Snuffed out in smoke

An extended family in Piliyandala grieves over the tragic death of three loved ones in Bahrain, including that of a matriarchal figure, Lalitha Ranjani who gave more than a helping hand. Kumudini Hettiarachchi reports, Pix by Athula Devapriya

The hall has been cleared of all furniture, with only a few plastic chairs scattered around with more stacked outside. There is an air of expectancy among the knot of seated women, faces sombre, talking in hushed tones.

Expectancy but at the same time despondency, tinged with sorrow. For life has dealt a hard blow on this extended family, as they await not one but three coffins from abroad at their Kotagedera home in Piliyandala.

It was a week since their loved ones had died in Bahrain, and when the Sunday Times visited their home last Tuesday, they were still unable to come to grips with the triple tragedy. “We gave a heel dane (almsgiving) this morning,” said Nishanthi Perera whose younger sister, Kumuduni Perera is one of the victims.

K. Lalitha Nishanthi Perera Indani Udeshika Lalitha Ranjani Kumuduni Perera

Lalitha Ranjani, 58, and two of her nieces, Kumuduni, 34, and Indani Udeshika, 27, are reported to have died of smoke inhalation after a fire engulfed their second floor apartment in Bahrain, early morning on January 26. Two more, a three-year-old Pakistani boy whom Lalitha had undertaken to look after and an “Arabi Uncle” also succumbed in this fire.

Two others, Lalitha’s adult sons, managed to escape. Lalitha, widowed young, had endured the hardships of work as a housemaid in Bahrain for 28 years to feed, clothe and shelter her four sons. She was just enjoying her “retirement” as her sons had grown up and two were with her in Bahrain, working there to provide a better life for their families.

Kumuduni had sought greener pastures for the sake of her 15-year-old boy whom she left in the care of relatives, just last December while Indani had gone to Bahrain and toiled for seven years to earn some money and collect stuff for the new home she hoped to set up when she married at the end of this year.
Lalitha spoke to all of us on January 25, says daughter-in-law and namesake K. Lalitha, whose husband, Kumara Silva, was in the apartment at the time of the fire. “When Amma came to Sri Lanka about two years ago she was worried that she had not provided for her youngest son. She had bought small blocks of land for the other three and she did so for the youngest as well then.”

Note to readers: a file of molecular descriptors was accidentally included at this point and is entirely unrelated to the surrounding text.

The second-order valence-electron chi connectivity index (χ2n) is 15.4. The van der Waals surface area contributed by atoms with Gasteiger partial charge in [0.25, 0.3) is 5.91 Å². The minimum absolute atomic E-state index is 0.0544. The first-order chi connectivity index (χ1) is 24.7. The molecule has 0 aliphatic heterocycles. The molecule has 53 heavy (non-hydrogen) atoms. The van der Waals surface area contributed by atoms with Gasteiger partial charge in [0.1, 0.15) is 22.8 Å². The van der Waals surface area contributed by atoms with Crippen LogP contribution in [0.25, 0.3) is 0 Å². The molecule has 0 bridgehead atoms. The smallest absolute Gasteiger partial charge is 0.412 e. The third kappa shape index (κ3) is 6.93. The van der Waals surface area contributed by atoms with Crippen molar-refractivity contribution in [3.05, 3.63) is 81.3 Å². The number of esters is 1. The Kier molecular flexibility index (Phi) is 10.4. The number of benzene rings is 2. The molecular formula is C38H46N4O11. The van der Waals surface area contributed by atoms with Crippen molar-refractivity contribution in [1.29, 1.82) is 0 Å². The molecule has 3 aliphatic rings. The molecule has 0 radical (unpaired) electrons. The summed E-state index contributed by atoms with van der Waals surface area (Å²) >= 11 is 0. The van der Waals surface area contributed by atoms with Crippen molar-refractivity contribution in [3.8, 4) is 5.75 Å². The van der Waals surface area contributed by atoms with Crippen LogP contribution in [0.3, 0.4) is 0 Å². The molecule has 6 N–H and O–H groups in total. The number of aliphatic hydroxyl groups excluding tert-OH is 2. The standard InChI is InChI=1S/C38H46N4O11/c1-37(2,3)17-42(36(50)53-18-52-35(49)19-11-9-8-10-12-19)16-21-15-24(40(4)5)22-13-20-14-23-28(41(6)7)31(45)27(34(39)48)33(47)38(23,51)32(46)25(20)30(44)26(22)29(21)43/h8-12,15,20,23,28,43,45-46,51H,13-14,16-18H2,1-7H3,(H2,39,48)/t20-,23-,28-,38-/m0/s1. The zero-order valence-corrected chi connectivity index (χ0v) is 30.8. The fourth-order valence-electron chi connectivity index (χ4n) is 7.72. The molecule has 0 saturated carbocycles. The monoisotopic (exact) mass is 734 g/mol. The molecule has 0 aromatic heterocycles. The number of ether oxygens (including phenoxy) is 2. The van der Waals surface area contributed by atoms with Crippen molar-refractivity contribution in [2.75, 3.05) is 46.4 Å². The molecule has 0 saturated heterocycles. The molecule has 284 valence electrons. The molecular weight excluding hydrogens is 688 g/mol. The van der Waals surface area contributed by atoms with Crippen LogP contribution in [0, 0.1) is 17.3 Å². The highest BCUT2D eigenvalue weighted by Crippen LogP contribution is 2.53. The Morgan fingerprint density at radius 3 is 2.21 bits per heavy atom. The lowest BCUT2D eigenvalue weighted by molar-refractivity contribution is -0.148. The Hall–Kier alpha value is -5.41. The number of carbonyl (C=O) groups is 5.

When she called the day before her demise it was to inform Lalitha to negotiate with the organization through which the land had been bought to reduce the interest as she had been sending Rs. 10,000 a month as the repayment instalment although the stipulated amount was about Rs. 6,500.

Amma was looking after that Pakistani boy to earn a bit more money, says Lalitha, who herself had been lived in Bahrain for nine years with her mother-in-law while working as a housemaid.

Uyala, pihala, redi hodala, okkama weda karala thibba api gedera enakota, she sighs explaining that her mother-in-law had done the cooking, housework and washing by the time she and her husband, a motor mechanic, returned after work.

All relatives, clustering around the telephone have only been told the sketchy details by Kumara, who is frantically running around to get the bodies home to Sri Lanka for the funeral. “I will tell you when I come back,” he has told Lalitha indicating that the other brother in Bahrain is in shock.

It was through a third source that Lalitha and family heard that Indani had faced a karadarayak (some trouble). Lalitha, thought it was a joke, because the previous night Kumara had spoken to her and all was well. She tried the Bahrain apartment phone but it was dead as was her husband’s mobile.

It was then that the family realized that their lives were about to change. Lalitha called a relative who confirmed that trouble had befallen her husband’s family. Finally she was able to get through to Kumara, who amidst the tears told her how they woke up at about 2 a.m. to screams by their mother that they should get out of the apartment.

With their mother’s urgings of…. “Malliwath arang ikmanata paninna” (Take your younger brother and get out)….that’s what he did, covering his face with a blanket as smoke engulfed the apartment.

Once out only they found that the others were still inside, says Lalitha, explaining that Kumara had told her that it was not possible to go back in to rescue them because they would have suffocated too.
The family believes that is what happened to the others. Coughing and spluttering after inhaling the smoke, they would have died an agonizing death. “They are not burnt,” says Lalitha sadly.

For this extended family who found a beloved Amma in Lalitha as she stretched out a helping hand not only to her brothers, sisters and sons but any relative who sought her succour, their world has collapsed around them.

We leave them to their vigil, which ended on Wednesday night when the remains of their relatives were brought back to Sri Lanka. The funerals were held yesterday.

Electrical short-circuit triggered tragedy

The Sri Lanka Bureau of Foreign Employment (SLBFE) facilitated the process of getting the bodies to the country, said Additional General Manager L.K. Ruhunuge, explaining that the bureau bore the cost of the airfare.

One victim, is entitled to insurance, while the SLBFE will give the families a total of Rs. 50,000 this week, taking into consideration the circumstances under which they died, he said.

A fire had broken out in the apartment, most probably due to an electrical short-circuit and some plastic bottles and shoes by the front door had caught fire, with heavy smoke emanating from there. They had died of suffocation, Mr. Ruhunuge added.

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